Essays

The quest to secure Middle Eastern oil and the wars in Iraq and Afghanistan consume much of the foreign policy establishment in Washington today. But in the next decade, more of the U.S.’s attention will shift to the new Middle East: China

Economists have been predicting this shift for decades. China is already the world’s top manufacturer, top auto market, top cement producer and top polluter. Its military and naval capacity is growing. Its construction-driven hunger for natural resources, especially timber and energy, is reshaping the landscapes of Africa, Southeast Asia and South America. Experts may argue about the pace of China’s economic ascent — Nobel laureate economist Robert Fogel predicts that China’s economy will be an eye-popping 40% of global GDP by 2040, while others project somewhat more modest growth — but few question that it’s happening dazzlingly fast.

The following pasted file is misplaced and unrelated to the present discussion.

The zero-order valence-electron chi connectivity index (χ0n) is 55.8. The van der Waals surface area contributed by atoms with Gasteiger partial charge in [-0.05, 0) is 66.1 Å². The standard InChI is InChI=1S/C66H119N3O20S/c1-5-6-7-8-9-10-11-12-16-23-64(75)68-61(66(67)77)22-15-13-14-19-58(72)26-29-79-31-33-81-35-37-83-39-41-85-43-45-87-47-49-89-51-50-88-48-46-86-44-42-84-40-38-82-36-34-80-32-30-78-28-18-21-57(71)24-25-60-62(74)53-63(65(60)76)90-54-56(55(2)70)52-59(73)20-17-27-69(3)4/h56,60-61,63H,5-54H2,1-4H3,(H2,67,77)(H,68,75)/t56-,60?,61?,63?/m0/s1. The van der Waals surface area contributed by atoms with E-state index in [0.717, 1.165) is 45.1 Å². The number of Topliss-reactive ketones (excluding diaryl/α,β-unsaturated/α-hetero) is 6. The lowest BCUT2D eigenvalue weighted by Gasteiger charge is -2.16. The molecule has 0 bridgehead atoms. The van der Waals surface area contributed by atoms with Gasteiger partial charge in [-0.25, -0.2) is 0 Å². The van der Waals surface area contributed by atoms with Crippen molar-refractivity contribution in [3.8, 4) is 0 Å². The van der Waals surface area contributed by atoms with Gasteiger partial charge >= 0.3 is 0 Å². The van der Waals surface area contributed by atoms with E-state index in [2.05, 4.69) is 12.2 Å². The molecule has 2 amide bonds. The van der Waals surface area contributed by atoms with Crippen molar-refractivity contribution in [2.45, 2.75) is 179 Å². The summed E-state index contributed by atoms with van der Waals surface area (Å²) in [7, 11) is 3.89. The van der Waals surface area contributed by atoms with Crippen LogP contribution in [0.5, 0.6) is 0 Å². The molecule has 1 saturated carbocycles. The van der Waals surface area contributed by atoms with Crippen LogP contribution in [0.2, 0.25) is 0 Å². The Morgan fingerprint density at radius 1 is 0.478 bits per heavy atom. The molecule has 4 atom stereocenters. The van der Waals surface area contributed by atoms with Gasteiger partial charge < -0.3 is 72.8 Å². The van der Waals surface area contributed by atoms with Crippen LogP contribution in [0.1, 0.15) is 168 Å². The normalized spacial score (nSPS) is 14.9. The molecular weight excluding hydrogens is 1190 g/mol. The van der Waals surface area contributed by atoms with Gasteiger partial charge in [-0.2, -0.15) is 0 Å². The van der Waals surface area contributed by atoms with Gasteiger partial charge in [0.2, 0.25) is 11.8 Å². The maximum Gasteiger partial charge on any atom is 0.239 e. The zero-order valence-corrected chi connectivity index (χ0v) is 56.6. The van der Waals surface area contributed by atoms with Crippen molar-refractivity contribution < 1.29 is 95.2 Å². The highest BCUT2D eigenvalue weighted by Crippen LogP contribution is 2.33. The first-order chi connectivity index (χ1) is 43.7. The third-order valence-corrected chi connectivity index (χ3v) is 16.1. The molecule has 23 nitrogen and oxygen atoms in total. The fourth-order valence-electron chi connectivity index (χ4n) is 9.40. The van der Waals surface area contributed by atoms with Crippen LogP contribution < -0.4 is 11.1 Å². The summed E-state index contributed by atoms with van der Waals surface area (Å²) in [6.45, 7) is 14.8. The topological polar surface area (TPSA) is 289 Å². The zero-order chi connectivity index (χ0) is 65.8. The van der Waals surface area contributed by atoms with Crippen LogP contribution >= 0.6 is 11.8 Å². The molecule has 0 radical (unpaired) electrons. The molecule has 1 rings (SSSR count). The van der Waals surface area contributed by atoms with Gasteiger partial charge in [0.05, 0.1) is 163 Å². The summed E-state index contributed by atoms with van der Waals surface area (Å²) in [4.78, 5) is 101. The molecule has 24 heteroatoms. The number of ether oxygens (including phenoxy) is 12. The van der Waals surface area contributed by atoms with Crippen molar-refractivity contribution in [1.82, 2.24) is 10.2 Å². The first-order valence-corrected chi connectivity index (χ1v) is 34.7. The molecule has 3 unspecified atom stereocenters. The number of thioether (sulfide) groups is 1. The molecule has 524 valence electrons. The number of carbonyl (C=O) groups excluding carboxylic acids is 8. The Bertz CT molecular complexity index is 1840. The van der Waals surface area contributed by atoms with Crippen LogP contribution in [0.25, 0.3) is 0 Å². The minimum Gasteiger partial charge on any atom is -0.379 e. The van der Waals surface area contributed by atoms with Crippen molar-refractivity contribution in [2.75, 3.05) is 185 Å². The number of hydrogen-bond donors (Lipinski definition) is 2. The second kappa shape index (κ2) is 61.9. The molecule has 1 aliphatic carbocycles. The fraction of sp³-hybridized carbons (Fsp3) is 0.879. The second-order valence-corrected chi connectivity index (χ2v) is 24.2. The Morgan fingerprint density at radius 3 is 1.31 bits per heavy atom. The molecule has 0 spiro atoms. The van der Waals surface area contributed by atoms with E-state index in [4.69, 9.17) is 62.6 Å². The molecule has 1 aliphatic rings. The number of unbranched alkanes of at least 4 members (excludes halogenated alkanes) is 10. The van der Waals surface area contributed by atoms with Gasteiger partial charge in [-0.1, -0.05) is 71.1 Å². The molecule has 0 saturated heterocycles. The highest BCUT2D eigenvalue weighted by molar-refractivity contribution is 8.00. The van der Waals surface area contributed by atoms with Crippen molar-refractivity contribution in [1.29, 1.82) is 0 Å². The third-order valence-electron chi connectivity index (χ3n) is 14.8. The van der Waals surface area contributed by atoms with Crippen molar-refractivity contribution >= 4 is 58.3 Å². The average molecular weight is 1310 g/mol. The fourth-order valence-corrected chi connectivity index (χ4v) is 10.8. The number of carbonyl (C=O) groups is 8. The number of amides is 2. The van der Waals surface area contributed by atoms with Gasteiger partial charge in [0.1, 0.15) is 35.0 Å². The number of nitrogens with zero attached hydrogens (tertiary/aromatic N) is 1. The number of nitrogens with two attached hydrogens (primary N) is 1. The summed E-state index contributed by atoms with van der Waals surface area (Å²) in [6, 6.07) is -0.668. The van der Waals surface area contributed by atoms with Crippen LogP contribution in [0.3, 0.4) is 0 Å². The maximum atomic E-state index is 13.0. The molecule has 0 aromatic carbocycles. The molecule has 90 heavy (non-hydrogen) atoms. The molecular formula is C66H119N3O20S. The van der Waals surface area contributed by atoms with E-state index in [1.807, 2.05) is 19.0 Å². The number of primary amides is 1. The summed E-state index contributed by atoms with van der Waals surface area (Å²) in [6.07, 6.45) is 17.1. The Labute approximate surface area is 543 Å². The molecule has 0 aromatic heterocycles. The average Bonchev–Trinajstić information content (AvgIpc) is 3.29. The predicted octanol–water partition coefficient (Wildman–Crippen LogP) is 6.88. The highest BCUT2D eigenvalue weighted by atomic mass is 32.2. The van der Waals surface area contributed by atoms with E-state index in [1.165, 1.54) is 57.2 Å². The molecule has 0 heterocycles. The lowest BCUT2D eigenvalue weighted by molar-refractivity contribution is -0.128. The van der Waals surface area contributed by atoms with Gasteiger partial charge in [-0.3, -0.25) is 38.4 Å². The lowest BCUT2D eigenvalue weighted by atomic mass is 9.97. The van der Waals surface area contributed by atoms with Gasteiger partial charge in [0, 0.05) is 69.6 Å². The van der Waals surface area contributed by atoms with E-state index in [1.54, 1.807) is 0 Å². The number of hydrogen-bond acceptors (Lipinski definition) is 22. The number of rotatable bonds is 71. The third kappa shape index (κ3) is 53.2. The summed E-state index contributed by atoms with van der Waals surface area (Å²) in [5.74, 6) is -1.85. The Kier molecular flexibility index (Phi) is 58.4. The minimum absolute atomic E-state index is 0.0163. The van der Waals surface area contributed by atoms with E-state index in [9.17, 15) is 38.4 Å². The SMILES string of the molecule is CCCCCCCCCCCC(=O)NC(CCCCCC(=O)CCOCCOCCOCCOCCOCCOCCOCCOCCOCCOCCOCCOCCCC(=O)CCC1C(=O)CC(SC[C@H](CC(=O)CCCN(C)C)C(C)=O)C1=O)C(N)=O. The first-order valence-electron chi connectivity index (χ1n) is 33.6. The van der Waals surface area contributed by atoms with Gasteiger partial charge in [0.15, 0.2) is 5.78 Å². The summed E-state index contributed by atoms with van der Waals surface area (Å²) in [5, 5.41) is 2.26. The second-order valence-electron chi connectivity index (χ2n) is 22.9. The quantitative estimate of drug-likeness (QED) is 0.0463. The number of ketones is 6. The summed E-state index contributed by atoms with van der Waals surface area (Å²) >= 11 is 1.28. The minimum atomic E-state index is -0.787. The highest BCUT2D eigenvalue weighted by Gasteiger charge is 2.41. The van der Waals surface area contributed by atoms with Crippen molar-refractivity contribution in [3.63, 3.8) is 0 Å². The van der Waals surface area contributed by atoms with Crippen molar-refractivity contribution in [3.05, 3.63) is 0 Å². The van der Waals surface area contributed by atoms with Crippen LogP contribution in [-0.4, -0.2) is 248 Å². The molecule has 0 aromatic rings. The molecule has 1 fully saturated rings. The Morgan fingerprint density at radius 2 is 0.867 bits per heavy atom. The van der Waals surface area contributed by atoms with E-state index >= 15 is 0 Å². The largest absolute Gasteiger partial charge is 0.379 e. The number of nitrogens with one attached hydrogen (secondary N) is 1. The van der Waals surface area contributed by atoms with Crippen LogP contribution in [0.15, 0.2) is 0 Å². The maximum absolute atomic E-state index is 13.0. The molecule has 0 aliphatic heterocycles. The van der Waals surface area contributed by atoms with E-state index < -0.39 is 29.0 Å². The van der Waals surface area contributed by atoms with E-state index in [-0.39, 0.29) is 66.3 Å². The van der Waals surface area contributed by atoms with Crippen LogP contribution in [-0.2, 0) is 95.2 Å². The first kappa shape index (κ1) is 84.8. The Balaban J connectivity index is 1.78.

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Some of us still dream of Chindia, an approaching phase of history when China and India will not only be the biggest powers on earth, they will partner each other in running the world, which will regard them as one glorious Asian entity

Sino-Indian relations are back in public debate after the New York Times report on Chinese People’s Liberation Army (PLA) soldiers in Gilgit-Baltistan, visa denial to Lt. Gen. B.S. Jaswal, General Officer Commanding in Chief (GOC-in-C), Northern Command, and on top of earlier Chinese transgressions like separate paper visas for Jammu and Kashmir residents. Were not the bilateral relations on the upswing since the handshake between Rajiv Gandhi and Deng Xiaoping in 1988?